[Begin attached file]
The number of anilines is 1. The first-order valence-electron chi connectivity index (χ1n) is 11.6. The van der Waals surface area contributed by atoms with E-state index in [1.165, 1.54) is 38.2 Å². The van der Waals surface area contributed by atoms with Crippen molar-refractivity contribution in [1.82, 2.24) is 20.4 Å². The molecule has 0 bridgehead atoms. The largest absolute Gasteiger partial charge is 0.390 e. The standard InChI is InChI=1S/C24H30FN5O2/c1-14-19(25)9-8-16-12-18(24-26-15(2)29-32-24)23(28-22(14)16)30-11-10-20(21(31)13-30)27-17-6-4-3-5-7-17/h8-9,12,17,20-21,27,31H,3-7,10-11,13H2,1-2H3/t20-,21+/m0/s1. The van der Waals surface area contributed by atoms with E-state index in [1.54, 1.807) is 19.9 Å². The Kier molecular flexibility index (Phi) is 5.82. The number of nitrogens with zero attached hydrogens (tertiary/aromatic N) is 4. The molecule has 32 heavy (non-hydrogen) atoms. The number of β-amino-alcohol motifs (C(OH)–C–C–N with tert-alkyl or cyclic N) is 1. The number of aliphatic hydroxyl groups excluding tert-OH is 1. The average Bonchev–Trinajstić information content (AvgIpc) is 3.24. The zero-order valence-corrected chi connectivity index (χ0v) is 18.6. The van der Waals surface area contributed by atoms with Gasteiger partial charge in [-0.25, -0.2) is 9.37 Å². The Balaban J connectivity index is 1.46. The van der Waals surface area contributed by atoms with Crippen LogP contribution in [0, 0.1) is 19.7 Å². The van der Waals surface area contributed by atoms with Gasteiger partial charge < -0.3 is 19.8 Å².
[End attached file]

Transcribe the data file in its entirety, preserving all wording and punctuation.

The number of anilines is 1. The first-order valence-electron chi connectivity index (χ1n) is 11.6. The van der Waals surface area contributed by atoms with E-state index in [1.165, 1.54) is 38.2 Å². The van der Waals surface area contributed by atoms with Crippen molar-refractivity contribution in [1.82, 2.24) is 20.4 Å². The molecule has 0 bridgehead atoms. The largest absolute Gasteiger partial charge is 0.390 e. The standard InChI is InChI=1S/C24H30FN5O2/c1-14-19(25)9-8-16-12-18(24-26-15(2)29-32-24)23(28-22(14)16)30-11-10-20(21(31)13-30)27-17-6-4-3-5-7-17/h8-9,12,17,20-21,27,31H,3-7,10-11,13H2,1-2H3/t20-,21+/m0/s1. The van der Waals surface area contributed by atoms with E-state index in [1.54, 1.807) is 19.9 Å². The Kier molecular flexibility index (Phi) is 5.82. The number of nitrogens with zero attached hydrogens (tertiary/aromatic N) is 4. The molecule has 32 heavy (non-hydrogen) atoms. The number of β-amino-alcohol motifs (C(OH)–C–C–N with tert-alkyl or cyclic N) is 1. The number of aliphatic hydroxyl groups excluding tert-OH is 1. The average Bonchev–Trinajstić information content (AvgIpc) is 3.24. The zero-order valence-corrected chi connectivity index (χ0v) is 18.6. The van der Waals surface area contributed by atoms with Gasteiger partial charge in [-0.25, -0.2) is 9.37 Å². The Balaban J connectivity index is 1.46. The van der Waals surface area contributed by atoms with Crippen LogP contribution in [0, 0.1) is 19.7 Å². The van der Waals surface area contributed by atoms with Gasteiger partial charge < -0.3 is 19.8 Å².